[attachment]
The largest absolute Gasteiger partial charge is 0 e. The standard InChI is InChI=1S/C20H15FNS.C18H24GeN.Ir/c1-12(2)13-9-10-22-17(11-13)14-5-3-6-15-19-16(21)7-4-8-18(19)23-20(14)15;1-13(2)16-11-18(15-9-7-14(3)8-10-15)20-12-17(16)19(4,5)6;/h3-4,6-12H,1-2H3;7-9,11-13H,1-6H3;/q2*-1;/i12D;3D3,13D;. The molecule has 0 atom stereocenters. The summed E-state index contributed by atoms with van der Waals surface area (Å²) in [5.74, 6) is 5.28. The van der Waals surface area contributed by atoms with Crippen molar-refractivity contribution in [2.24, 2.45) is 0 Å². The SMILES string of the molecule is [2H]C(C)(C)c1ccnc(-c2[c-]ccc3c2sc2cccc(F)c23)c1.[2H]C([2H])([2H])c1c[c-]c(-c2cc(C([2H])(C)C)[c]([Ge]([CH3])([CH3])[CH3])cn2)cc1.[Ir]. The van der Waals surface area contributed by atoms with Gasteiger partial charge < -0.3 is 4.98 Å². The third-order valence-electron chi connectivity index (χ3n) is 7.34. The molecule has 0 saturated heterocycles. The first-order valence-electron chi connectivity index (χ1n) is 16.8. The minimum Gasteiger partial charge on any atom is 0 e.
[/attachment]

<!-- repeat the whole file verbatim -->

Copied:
The largest absolute Gasteiger partial charge is 0 e. The standard InChI is InChI=1S/C20H15FNS.C18H24GeN.Ir/c1-12(2)13-9-10-22-17(11-13)14-5-3-6-15-19-16(21)7-4-8-18(19)23-20(14)15;1-13(2)16-11-18(15-9-7-14(3)8-10-15)20-12-17(16)19(4,5)6;/h3-4,6-12H,1-2H3;7-9,11-13H,1-6H3;/q2*-1;/i12D;3D3,13D;. The molecule has 0 atom stereocenters. The summed E-state index contributed by atoms with van der Waals surface area (Å²) in [5.74, 6) is 5.28. The van der Waals surface area contributed by atoms with Crippen molar-refractivity contribution in [2.24, 2.45) is 0 Å². The SMILES string of the molecule is [2H]C(C)(C)c1ccnc(-c2[c-]ccc3c2sc2cccc(F)c23)c1.[2H]C([2H])([2H])c1c[c-]c(-c2cc(C([2H])(C)C)[c]([Ge]([CH3])([CH3])[CH3])cn2)cc1.[Ir]. The van der Waals surface area contributed by atoms with Gasteiger partial charge < -0.3 is 4.98 Å². The third-order valence-electron chi connectivity index (χ3n) is 7.34. The molecule has 0 saturated heterocycles. The first-order valence-electron chi connectivity index (χ1n) is 16.8. The minimum Gasteiger partial charge on any atom is 0 e.